It is a common practice at universities to have students complete end-of-term questionnaires about their courses and instructors. Sometimes called student evaluations of teaching (SETs) or student questionnaires on courses and teaching (SQCTs), these are often used to make decisions about faculty tenure and promotion without an appreciation of their limitations. These uestionnaires could be good for capturing the student experience, but responses are inherently influenced by factors outside of the professor's control, including the subject being taught, class size, and the professor's gender, race, or accent. Further, the comment sections in these anonymous questionnaires can and have been vehicles of harassment.
Ontario’s faculty understand the value of student feedback, but the manner in which this feedback is sought, and the ends to which it is used are problematic. The goal of student questionnaires should be to inform the understanding of the teaching and learning experience, not to punish faculty for their class size, instructional innovations, gender, or skin colour.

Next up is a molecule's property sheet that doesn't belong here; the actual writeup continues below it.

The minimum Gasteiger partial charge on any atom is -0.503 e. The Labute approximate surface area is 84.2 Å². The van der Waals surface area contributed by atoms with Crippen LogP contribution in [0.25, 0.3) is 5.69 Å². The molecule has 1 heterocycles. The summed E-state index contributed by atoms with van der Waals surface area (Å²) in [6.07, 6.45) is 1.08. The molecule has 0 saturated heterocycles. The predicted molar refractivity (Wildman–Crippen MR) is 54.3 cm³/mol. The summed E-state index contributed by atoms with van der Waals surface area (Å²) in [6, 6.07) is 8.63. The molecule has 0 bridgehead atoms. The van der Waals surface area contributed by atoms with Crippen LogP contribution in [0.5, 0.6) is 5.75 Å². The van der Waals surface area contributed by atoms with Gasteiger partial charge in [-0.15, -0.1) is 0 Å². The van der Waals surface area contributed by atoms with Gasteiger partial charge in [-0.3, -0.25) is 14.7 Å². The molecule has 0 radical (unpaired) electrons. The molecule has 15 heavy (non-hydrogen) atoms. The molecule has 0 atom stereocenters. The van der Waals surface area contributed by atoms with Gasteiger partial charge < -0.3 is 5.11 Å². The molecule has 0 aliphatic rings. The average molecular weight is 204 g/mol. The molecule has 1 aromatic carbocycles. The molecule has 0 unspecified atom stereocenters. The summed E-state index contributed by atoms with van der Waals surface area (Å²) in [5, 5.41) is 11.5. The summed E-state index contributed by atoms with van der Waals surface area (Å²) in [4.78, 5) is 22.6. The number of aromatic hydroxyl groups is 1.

To consider these issues, the Ontario Confederation of University Faculty Associations (OCUFA) has set up a working group with experts in methodology, research ethics, and human rights. The group has been tasked with developing a deeper understanding of how student questionnaires are currently being used at Ontario's universities, defining the limitations of these questionnaires, and developing proposals for ensuring that these questionnaires are used appropriately. The working group is expected to release its report and recommendations later this year. What follows is a summary of the group’s findings so far.